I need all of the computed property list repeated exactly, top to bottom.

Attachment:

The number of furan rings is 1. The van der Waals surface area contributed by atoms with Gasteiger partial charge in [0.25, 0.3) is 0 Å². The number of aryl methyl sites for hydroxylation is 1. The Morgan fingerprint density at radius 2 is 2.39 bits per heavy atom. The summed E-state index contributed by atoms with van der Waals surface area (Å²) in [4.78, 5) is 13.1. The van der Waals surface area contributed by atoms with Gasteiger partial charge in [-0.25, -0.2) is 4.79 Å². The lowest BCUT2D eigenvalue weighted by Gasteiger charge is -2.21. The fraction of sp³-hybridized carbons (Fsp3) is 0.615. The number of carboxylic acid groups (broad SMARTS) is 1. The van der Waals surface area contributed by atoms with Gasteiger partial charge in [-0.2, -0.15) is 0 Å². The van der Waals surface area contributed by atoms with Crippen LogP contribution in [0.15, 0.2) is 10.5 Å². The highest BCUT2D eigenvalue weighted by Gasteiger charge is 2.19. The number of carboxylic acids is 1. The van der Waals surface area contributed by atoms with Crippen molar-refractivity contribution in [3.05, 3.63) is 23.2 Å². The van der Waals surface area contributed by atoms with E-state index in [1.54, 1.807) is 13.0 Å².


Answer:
The number of furan rings is 1. The van der Waals surface area contributed by atoms with Gasteiger partial charge in [0.25, 0.3) is 0 Å². The number of aryl methyl sites for hydroxylation is 1. The Morgan fingerprint density at radius 2 is 2.39 bits per heavy atom. The summed E-state index contributed by atoms with van der Waals surface area (Å²) in [4.78, 5) is 13.1. The van der Waals surface area contributed by atoms with Gasteiger partial charge in [-0.25, -0.2) is 4.79 Å². The lowest BCUT2D eigenvalue weighted by Gasteiger charge is -2.21. The fraction of sp³-hybridized carbons (Fsp3) is 0.615. The number of carboxylic acid groups (broad SMARTS) is 1. The van der Waals surface area contributed by atoms with Gasteiger partial charge in [-0.2, -0.15) is 0 Å². The van der Waals surface area contributed by atoms with Crippen LogP contribution in [0.15, 0.2) is 10.5 Å². The highest BCUT2D eigenvalue weighted by Gasteiger charge is 2.19. The number of carboxylic acids is 1. The van der Waals surface area contributed by atoms with Crippen molar-refractivity contribution in [3.05, 3.63) is 23.2 Å². The van der Waals surface area contributed by atoms with E-state index in [1.54, 1.807) is 13.0 Å².